I find it ironic that because IE doesn’t apparently support position: fixed, Asa’s blog is more usable in IE.

Tue, September 17, 2002

High Bridge walking tour

I found a terrific article describing High Bridge in 1940. The article takes you on a “walking tour” around the village and tells you about the people and places you’d have seen at the time. The map related to the article is apparently missing, but even without it you can generally find your way around. The article is from the April 2000 issue of Kentucky Explorer magazine. As I continue to work on the rail-trail, I love finding out more about the history of the area.

Thu, September 12, 2002

Mozilla accessibility

Find out all about the accessibility work going on for the Mozilla project through the groovy shortcut URL of the day: www.accessmozilla.org

Wed, September 11, 2002

To be remembered

Death is a painful reality of this world. Sometimes it sneaks up on us and catches us by surprise. Other times we see it coming in the slow darkness falling over loved ones as they struggle for each breath in their last months with us. Either way, death shocks us. It feels terribly wrong, like we were never meant for this.

A year ago, the horrible events of a morning brought a day where we desperately wished for the routine, the typical. But the routine was gone, obliterated by the ever-present images, voices, and commentary. We stared at the massive flames, the crashing planes, and the sight of people falling or jumping to their deaths. In my office, we tried to work, if only to distract ourselves. We spoke in hushed voices of stunned disbelief.

We learned that people had come to our country, lived in the midst of us and our freedoms, and abused them in order to hurt others. The questions came: What kind of person would think to do this kind of evil? Why would they want to hurt us? How can we help those in need?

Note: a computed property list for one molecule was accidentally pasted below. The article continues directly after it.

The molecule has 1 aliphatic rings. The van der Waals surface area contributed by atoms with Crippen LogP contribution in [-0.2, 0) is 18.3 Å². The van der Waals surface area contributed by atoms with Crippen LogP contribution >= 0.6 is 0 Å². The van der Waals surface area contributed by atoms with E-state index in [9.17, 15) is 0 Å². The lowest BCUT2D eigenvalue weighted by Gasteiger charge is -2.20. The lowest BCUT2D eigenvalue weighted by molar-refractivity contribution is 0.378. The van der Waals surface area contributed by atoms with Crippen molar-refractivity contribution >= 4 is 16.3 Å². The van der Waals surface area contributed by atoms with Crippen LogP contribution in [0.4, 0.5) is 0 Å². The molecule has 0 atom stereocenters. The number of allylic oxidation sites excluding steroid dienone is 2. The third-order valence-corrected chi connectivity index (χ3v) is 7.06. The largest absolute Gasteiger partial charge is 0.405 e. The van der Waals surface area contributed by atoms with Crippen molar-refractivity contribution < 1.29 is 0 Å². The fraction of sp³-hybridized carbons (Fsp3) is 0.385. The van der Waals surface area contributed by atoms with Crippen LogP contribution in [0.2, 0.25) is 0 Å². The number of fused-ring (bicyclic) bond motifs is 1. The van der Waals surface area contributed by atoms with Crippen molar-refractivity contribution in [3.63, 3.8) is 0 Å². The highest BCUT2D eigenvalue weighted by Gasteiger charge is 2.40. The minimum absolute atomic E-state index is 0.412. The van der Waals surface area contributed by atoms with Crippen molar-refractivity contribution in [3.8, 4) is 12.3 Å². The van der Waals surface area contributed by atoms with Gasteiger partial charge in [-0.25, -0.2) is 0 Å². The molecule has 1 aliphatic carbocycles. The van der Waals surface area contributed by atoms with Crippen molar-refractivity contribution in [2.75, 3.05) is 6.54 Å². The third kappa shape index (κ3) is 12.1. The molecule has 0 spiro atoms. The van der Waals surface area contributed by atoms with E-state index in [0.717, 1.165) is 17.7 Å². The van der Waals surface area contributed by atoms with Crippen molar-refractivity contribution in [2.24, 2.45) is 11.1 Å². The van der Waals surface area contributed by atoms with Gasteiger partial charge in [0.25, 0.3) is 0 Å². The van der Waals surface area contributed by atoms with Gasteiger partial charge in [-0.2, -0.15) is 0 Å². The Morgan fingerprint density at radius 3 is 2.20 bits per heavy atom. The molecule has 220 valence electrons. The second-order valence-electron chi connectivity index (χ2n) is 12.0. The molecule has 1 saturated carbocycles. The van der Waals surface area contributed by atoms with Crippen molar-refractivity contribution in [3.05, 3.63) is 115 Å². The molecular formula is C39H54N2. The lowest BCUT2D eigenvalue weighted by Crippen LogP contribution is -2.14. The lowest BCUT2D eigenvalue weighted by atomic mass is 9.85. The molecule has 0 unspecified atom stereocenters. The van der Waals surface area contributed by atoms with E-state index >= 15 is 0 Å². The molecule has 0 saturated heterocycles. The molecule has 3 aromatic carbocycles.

It’s a paradox: in the midst of seeing this tragic hatred unleashed, we also saw beautiful sacrifice and love demonstrated. It seems to me that this is always the choice we face. Expressed the most simply, we can use our freedom to love or to hate. And our choices can greatly impact others.

In response to the death and destruction, we pray and mourn, and care for those that have lost their family and friends. In the funeral hymn of the Orthodox Church we sing “Memory Eternal” As James Ferrenberg explains, this is not just to remind us, but that Christ will remember those who have died. As they were being crucified together, the wise thief begged Christ to remember him when he came into his kingdom. Christ replied that he would be with him in Paradise. Memory Eternal!

Responsiveness vs. Performance

An IBM developerWorks article discusses design and implementation considerations related to Progress Indicators. The article distinguishes between responsiveness and performance. Responsiveness is how quickly an app acknowledges and indicates acceptance of user input. Performance is how quickly it completes a task and displays the final results. A more responsive app contributes more to user satisfaction than quick performance by itself. A quick response can make the application feel faster, even if it takes longer on an overall task.